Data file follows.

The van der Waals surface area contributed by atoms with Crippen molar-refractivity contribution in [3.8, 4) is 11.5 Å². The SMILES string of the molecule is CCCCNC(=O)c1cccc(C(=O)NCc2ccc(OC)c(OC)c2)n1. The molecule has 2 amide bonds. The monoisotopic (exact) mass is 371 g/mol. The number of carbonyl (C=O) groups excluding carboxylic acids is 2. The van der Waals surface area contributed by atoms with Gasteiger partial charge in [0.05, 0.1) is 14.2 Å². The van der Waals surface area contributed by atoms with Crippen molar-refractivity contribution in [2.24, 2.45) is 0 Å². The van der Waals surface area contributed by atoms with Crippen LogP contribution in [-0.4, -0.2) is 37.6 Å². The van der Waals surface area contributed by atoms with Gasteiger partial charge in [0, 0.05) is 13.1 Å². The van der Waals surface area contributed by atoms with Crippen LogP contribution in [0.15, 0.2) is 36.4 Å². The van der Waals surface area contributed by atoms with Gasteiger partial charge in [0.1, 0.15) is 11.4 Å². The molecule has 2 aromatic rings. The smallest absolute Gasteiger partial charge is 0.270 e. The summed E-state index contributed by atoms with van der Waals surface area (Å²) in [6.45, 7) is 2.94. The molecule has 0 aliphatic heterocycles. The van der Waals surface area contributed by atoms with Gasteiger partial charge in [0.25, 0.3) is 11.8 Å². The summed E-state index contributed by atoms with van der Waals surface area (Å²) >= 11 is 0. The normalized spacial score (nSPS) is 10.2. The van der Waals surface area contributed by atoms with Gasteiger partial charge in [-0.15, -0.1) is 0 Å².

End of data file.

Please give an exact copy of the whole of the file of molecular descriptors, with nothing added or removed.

The van der Waals surface area contributed by atoms with Crippen molar-refractivity contribution in [3.8, 4) is 11.5 Å². The SMILES string of the molecule is CCCCNC(=O)c1cccc(C(=O)NCc2ccc(OC)c(OC)c2)n1. The molecule has 2 amide bonds. The monoisotopic (exact) mass is 371 g/mol. The number of carbonyl (C=O) groups excluding carboxylic acids is 2. The van der Waals surface area contributed by atoms with Gasteiger partial charge in [0.05, 0.1) is 14.2 Å². The van der Waals surface area contributed by atoms with Crippen molar-refractivity contribution in [2.24, 2.45) is 0 Å². The van der Waals surface area contributed by atoms with Crippen LogP contribution in [-0.4, -0.2) is 37.6 Å². The van der Waals surface area contributed by atoms with Gasteiger partial charge in [0, 0.05) is 13.1 Å². The van der Waals surface area contributed by atoms with Crippen LogP contribution in [0.15, 0.2) is 36.4 Å². The van der Waals surface area contributed by atoms with Gasteiger partial charge in [0.1, 0.15) is 11.4 Å². The molecule has 2 aromatic rings. The smallest absolute Gasteiger partial charge is 0.270 e. The summed E-state index contributed by atoms with van der Waals surface area (Å²) in [6.45, 7) is 2.94. The molecule has 0 aliphatic heterocycles. The van der Waals surface area contributed by atoms with Gasteiger partial charge in [0.25, 0.3) is 11.8 Å². The summed E-state index contributed by atoms with van der Waals surface area (Å²) >= 11 is 0. The normalized spacial score (nSPS) is 10.2. The van der Waals surface area contributed by atoms with Gasteiger partial charge in [-0.15, -0.1) is 0 Å².